Searching for Active Galactic Nuclei when the Universe was less than 2 billions years old!

Massive galaxies and a fraction of lower mass galaxies in the Local Universe host a super massive black hole in their centre. Their mass ranges between millions and tens billions solar masses. When matter from the galaxies falls into the a super massive black hole, an enormous amount of energy is released across the whole electromagnetic spectrum (emission in optical, ultra-violet and infrared light as well as in X-rays and radio wavelengths). These phenomena are well-known as Active Galactic Nuclei (AGN). In many cases, the power of a single AGN with a size that is similar to our Solar System is higher than the power emitted by the stellar population of its host galaxy.

Credit:ESO/M. Kornmesser

There are many indications that the super massive black holes are connected with their host galaxies. For example, the AGN activity may stop or enhance the star formation in a galaxy. However, the physical mechanisms lying behind such a relation are not fully understood. In order to find out more about the physical properties of these objects and study their evolution across the cosmic time, large sample of AGN are required, especially back in time when the Universe was young.

One of the most efficient ways to detect AGN is through X-ray light, since X-rays are so powerful that can penetrate the dust and gas surrounding the black hole in the center of galaxies without being absorbed and reach us in Earth. However, to find how far these galaxies are deep optical data are needed (long exposure time in optical images).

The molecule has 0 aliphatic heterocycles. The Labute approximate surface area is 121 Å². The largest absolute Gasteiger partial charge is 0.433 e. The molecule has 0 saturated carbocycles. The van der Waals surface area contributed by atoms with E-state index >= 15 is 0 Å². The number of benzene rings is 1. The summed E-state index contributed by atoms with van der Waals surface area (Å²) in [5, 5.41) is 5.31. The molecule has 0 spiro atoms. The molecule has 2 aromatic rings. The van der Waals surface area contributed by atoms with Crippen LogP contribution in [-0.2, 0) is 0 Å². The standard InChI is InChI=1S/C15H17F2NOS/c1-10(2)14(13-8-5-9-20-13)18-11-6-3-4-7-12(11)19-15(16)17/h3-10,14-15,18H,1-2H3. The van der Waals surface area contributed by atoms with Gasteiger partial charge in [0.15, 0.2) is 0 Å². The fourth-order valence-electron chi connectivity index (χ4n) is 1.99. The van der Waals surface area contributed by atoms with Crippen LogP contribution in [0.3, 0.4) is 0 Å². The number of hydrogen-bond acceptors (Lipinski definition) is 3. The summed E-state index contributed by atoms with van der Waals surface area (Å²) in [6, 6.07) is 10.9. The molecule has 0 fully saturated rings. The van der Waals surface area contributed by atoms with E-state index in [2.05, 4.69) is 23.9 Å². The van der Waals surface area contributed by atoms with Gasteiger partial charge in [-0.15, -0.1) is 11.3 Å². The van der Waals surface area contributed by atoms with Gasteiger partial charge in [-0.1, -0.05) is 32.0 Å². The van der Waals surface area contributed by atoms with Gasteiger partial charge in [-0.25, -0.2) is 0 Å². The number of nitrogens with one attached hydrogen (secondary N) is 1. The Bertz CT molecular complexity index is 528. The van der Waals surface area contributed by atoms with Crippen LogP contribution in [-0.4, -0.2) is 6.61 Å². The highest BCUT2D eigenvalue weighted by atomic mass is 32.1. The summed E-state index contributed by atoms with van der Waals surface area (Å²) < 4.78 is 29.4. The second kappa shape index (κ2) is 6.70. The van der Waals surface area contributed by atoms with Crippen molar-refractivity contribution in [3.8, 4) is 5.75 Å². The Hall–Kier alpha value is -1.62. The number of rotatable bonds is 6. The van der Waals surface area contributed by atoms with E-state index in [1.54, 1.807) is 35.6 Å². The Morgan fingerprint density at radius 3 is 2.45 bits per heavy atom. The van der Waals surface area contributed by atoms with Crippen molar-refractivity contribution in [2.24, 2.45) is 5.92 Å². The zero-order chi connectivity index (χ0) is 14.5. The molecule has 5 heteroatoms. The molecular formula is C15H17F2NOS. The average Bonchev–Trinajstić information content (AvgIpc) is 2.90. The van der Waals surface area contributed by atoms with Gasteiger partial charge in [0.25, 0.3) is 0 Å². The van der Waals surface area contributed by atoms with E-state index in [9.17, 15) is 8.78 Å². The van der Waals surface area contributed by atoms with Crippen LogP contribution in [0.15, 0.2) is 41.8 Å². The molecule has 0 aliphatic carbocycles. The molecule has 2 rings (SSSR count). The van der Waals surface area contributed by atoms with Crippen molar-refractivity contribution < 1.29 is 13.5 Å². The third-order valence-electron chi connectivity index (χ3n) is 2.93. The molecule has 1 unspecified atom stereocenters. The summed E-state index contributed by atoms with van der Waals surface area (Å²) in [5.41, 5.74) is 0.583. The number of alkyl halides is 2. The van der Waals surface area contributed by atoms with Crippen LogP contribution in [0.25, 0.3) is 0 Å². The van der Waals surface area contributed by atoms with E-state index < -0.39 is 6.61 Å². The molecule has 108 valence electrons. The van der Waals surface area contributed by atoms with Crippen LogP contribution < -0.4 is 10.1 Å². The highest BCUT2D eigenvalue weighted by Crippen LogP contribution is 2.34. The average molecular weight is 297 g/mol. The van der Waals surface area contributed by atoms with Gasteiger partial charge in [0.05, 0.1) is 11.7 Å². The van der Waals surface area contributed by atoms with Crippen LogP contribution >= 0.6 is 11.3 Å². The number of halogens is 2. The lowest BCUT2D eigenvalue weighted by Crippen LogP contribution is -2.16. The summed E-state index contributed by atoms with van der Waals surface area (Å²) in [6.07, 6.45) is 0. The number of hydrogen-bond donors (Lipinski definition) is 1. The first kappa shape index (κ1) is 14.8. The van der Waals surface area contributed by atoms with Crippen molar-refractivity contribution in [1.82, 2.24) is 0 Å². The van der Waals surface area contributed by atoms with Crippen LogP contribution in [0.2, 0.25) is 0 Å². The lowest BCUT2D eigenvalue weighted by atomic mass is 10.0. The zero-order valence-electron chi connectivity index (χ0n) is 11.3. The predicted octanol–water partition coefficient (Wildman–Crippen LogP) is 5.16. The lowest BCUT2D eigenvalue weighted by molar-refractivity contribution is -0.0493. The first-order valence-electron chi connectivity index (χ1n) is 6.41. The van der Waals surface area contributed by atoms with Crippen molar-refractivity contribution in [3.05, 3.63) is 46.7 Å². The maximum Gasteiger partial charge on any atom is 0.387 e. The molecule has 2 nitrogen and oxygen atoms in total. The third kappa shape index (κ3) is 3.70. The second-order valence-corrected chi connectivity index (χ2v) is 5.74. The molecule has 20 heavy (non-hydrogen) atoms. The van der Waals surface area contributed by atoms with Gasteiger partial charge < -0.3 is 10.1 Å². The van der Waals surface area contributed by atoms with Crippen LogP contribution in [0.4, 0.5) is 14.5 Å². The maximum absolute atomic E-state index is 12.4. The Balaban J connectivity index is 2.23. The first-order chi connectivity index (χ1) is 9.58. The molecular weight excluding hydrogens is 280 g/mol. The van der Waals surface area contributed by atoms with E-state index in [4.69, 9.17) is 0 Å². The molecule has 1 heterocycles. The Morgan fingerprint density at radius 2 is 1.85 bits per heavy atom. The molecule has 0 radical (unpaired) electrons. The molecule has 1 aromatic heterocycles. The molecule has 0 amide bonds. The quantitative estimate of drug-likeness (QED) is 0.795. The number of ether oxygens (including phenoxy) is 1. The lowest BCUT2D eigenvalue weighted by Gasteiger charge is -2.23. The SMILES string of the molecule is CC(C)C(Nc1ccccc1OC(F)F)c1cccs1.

A team of astronomers using sky observations in different wavelengths managed to identify a large number of active galactic nuclei when the Universe was less than two billions years old. They used X-ray observations from the XMM-Netwon space telescope to identify AGN in the XMM-XXL field, a large sky area. Then, using deep optical images from the space optical telescope Subaru they selected those AGN that lie in the Early Universe. They confirmed their results by constructing the spectral energy distributions of the sources with additional data across the whole electromagnetic spectrum (ultraviolet, optical, infrared). The spectral energy distribution is a graph of the energy emitted by an object at different wavelengths and it is very useful tool for astronomers to study the physical properties of the night sky objects.

Example of an Active galactic nucleus observed in different wavelengths. ESA/XMM-Newton (X-rays); ESA/Herschel/PACS/SPIRE/ C.D. Wilson, McMaster University, Hamilton, Ontario, Canada (Far-infrared); ESO (Visible).

They compared, for the first time, this large number of very luminous active galactic nuclei detected in X-rays with the expected number from the theoretical predictions at this Universe age. Their analysis agrees with some of the evolutionary models of the super-massive black holes that are similar when considering AGN detected in the optical light. They concluded that the combination of large-area X-ray surveys with deep optical data are essential to identify AGN in the Early Universe.

This work led by Dr. Ektoras Pouliasis from the National Observatory of Athens (Greece) in collaboration with astronomers all over the world was accepted for publication in Astronomy & Astrophysics with the title: “XXL-HSC: An updated catalogue of high-redshift (z>3.5) X-ray AGN in the XMM-XXL northern field. Constraints on the bright end of the soft logN-logS”. Co-authors: I. Georgantopoulos, A. Ruiz, R. Gilli, E. Koulouridis, M. Akiyama, Y. Ueda, L. Chiappetti, C. Garrel, C. Horellou, T. Nagao, S. Paltani, M. Pierre, Y. Toba and C. Vignali. A preprint of this work is available online: